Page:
The Wisdom of Waiting

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When I was young and struggling with a moment of indecision my Dad would tell me, “If you aren’t sure what to do, do nothing.” His advice frustrated the crap out of me. How can I do nothing? How is that the way to make a decision?!

The wisdom of sage advice often takes its time to get into our bones. We can hear it, we can like the quote on social media but to let it have it’s way with us, that takes the time that it takes.

The beauty of working with horses in the way we do – putting our dominant ways in the far back of the bus, breath, patience, deep mutual regard – allows us to see things in ourselves that we can often otherwise either not see or rationalize away.

The horses don’t care about our smart thinking or attempt to put on a confident face when we’re feeling otherwise. They see right through that facade. Or rather, they see the mess we show up as.

When I’m uncertain and struggling to make a decision, the herd shows me that my way of coming to them, my energy, gets all erratic and escalated. There’s no answer or insight coming when we’re in this state. The herd will simply walk away.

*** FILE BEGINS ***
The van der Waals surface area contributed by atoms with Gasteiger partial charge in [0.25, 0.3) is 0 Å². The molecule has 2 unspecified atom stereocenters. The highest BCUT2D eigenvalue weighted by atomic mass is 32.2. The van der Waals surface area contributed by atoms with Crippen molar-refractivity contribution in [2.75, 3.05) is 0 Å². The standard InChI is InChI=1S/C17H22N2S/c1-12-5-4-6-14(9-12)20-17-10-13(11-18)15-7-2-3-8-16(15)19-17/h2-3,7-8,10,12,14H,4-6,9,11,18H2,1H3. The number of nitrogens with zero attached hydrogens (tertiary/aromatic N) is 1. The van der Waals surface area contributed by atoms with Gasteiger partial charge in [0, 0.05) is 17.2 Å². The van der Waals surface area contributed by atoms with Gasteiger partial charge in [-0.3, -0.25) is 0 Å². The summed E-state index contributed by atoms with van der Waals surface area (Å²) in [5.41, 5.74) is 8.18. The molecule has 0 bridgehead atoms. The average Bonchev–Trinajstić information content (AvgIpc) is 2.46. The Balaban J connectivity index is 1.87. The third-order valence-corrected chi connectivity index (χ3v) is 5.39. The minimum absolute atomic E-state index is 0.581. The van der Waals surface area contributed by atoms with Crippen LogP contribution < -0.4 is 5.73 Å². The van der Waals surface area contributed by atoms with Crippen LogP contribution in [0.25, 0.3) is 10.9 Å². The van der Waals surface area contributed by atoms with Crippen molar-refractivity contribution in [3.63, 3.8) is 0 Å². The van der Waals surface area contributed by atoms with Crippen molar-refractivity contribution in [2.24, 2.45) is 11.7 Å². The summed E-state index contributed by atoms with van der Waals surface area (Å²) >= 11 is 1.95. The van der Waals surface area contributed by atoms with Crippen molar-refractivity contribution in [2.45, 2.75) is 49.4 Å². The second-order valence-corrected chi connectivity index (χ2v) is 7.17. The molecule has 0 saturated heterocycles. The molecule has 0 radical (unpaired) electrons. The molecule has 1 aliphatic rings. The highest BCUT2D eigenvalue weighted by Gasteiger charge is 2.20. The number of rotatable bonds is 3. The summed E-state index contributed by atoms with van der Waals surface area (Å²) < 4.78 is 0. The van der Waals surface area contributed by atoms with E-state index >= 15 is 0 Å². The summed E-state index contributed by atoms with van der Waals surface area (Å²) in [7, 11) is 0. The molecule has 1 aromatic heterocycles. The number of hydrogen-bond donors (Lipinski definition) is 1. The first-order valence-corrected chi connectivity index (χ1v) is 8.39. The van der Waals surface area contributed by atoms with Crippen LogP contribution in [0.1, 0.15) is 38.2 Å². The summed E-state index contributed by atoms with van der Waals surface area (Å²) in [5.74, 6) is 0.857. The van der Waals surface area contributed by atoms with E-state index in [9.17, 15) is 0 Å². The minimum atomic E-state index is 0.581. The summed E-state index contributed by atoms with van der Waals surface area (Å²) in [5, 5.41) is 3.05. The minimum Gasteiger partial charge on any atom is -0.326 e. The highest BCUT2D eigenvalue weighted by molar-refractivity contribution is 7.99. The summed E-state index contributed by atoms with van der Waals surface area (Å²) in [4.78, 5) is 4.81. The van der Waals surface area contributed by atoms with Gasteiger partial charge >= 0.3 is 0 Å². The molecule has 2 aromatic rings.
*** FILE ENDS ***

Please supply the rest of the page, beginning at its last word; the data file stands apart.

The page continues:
It’s not the indecision or not knowing they are responding to, it’s the struggling to make it not so.

Turns out Dad’s advice was pretty horse-like and wonderfully wise. We humans can become consumed with trying to figure things out, Googling the crap out of something, talking with everyone about our dilemma. When we simply pause, acknowledge the not knowing, ground ourselves, get out in nature where everything takes the time it takes and arrives when it arrives, an inner space opens. Our energy calms and syncs with the flow of life.

If the question matters, the answer does come. And if the question needs to change, we see that too. With a coherent heart, the body can be heard. And it never fools us like the mind.

“When I run after what I think I want, my days are a furnace of stress and anxiety; if I sit in my own place of patience, what I need flows to me, and without pain.”
~ Rumi

Thanks to the horses and Dad for being so patient with me.

Christina Turner